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There is something about the sun shining in a crisp blue sky that brings out the smile in everyone. And here in many parts of the UK we have been blessed with some gorgeous rays these last few days. They have been particularly welcome given the weeks of rain we endured prior to this bright interlude. I know the rain was much needed by our drought-stressed corner of the Isle but the heavens were open for quite some time and still we’re told the water tables are nowhere near the levels they should be. And whilst I appreciate that too much of this glorious weather will not help with the general water situation, one has to admit that sunshine makes people happy. (Well, most people.)

For a start, we no longer need to clad our bodies in heavy materials or layers of fabric; how nice that one layer will do. It’s just so much more agreeable to see gorgeous colours, and light and playful prints rather than the dark greys, blacks and browns – the standard winter uniforms. Girls’ painted toes enhance their strappy sandals and boys get their shorts on exposing their white legs for the first time in months. But more than how people look, there’s a shift in mood too.

“Keep your face to the sun and you will never see the shadows.” Helen Keller

For some, the sunshine brings a very welcome relief indeed. According to SAD UK, Seasonal Affective Disorder is a type of winter depression that affects an estimated 7% of the population every winter between September and April; in particular during December, January and February. The symptoms can include depression, loss of libido, sleep problems and anxiety among other things so a change from the dark, dull days of winter to brighter Spring and Summer sunshine are welcome indeed.

Sunshine is good for our bones too. The Vitamin D we produce helps us to increase the absorption of calcium and phosphorus from our small intestine, which regulates the amount of calcium in the blood, and strengthens our bones and teeth. So even a short stroll for 20 minutes outside – come rain or shine – can help with this. (Balancing of course the risk of skin cancer so it’s also important to protect skin and avoid getting burned.)

Feeling the warmth of the sun on your back or face seems to help energize us and even take away any aches and pains. Think of a time either just recently, or perhaps when you went on holiday, when you first felt that delicious warmth on your skin after months of cool temperatures. You close your eyes, breathe in and enjoy the renewing sensation of sunlight.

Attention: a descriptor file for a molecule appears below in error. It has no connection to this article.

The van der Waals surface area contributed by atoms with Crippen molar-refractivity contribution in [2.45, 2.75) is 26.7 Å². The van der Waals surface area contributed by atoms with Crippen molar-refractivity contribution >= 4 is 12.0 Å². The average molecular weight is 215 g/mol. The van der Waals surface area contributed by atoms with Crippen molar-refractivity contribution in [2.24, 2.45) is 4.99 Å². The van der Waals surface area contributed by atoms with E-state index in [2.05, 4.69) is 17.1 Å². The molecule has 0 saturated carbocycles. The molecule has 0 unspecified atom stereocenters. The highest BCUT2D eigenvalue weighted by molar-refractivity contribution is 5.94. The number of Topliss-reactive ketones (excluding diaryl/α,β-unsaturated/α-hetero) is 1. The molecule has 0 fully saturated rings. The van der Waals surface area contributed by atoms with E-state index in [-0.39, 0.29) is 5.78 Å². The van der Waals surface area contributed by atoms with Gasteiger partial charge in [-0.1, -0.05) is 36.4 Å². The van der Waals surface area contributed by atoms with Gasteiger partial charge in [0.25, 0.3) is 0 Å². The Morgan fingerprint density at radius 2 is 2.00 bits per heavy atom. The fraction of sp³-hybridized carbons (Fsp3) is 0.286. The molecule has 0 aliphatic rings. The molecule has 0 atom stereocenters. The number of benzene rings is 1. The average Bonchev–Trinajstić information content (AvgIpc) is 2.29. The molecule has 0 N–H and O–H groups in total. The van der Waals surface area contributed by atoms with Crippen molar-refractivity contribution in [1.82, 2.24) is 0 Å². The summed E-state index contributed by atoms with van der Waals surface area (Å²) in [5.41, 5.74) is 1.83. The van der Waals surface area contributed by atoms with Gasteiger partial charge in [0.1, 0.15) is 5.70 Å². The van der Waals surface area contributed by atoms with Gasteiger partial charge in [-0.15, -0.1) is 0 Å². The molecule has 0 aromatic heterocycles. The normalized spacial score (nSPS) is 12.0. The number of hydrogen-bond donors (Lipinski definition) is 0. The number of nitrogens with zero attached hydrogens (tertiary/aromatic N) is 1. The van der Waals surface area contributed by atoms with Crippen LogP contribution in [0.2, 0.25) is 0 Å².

For me, sunshine really brings out the richness of the colours in our world. It’s like the palette changes from dull to bright, the contrast improves and everything is a little more defined, a bit brighter and more appealing. I also think people can be like sunshine. I used to say to myself each time I came back from a stint in Costa Rica, and walked back into an office, suited and booted for work – laughing to myself at the contrast of my life from tropical beaches and planting lettuce, to board meetings - that I was bringing a little bit of sunshine into a corporate world and I really notice and appreciate those that do the same. The ones who smile at you when they serve you your meal, or hand you your change. The clients who say ‘thank you’ and mean it. The friends who laugh with you and share a moment of joy with you.

“If in our daily life we can smile, if we can be peaceful and happy, not only we, but everyone will profit from it. This is the most basic kind of peace work.” Nhat Hanh

What is that thing that people with a sunny disposition have? Is it simply a warm and engaging smile? A bright and cheerful personality? Someone who sees the positive in things? Is it a permanent trait or characteristic, or does it come and go? When I see my son laughing, or he has with a huge grin on his face I think that he’s a very happy, sunny child. But as any parent knows, these wonderful moments of joy are also punctuated by absolute contrasts of appalling outbursts or tantrums, or sheer bloody moodiness. Not so sunny then eh? And even speaking for myself, there are definitely times – like the weather itself – when my own mood will change from cheerfulness to darker introspection, like a gathering of storm clouds, as I work through something or deal with those pesky hormones once a month.

If you could describe yourself as weather, what would you be? A fluffy cloud? Inclement? A rainbow adorned sky? Or a big ball of sunshine? Answers on a postcard please…or right here in the comment space!

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